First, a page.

Fast-growing, fast-hiring but still loss-making security vendor FireEye has announced plans to raise up to $175 million (£115 million) from an IPO.
Despite being founded as long ago as 2004, tech watchers could be forgiven for viewing the firm as almost a startup. The firm's S-1 form filed with the Securities and Exchange (SEC) commission is witness to a hiring binge that has seen FireEye's workforce expand from 175 to 932 during 2012 and the first half of 2013.
In the same time period, the number of customers has increased from 425 to over 1,100, which suggests that some of the numbers boost has gone into sales.
While revenue has doubled in the first half of 2013 to $61.6 million compared to a year ago so had losses which were now $67.2 million, up from $14.3 million.
Given that the company has also made losses every year since its foundation, why might anyone invest in FireEye? Because, year after year, computer security remains a mess and every now and then a new firm makes a plausible case that it has come up with a technology that can sort things.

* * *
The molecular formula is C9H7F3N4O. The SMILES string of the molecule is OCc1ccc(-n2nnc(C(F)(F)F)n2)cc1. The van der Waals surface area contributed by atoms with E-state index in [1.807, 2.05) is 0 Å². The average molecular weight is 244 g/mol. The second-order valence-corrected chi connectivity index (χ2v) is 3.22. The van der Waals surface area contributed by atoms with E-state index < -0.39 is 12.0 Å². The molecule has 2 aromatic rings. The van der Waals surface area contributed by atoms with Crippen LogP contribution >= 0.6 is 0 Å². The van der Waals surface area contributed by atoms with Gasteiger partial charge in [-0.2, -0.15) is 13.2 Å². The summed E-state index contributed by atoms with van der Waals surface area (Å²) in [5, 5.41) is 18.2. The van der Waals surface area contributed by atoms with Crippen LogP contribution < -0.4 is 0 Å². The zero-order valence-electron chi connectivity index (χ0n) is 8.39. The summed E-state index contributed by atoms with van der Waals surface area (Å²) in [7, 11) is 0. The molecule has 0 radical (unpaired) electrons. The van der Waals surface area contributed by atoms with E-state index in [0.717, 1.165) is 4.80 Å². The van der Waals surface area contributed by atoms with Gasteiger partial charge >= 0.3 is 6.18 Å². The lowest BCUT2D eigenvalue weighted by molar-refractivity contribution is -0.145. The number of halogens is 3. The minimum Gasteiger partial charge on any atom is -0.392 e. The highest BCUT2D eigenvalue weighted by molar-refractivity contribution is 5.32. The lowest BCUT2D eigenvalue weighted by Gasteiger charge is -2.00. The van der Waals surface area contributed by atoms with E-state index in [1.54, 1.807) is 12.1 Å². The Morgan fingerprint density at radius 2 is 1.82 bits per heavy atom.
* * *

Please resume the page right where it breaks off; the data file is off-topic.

FireEye's USP right now is its business-grade sandboxing security, a way of isolating software to see what it does before allowing it to run in a network environment in which it might do harm.
The area is seen as another way of bolstering security in the face of the slowly-collapsing antivirus technology that no longer stops the most potent threats.
Earlier in 2013, FireEye raised $50 million in VC money, hiring former McAfee President Dave DeWalt to be its shiny new CEO.
Palo Alto, which went public in 2012, rode a parallel wave with its claim to have reinvented the aging concept of the firewall for the application age.
FireEye's IPO news is no surprise even if the exact timing and price of the offer have yet to be determined.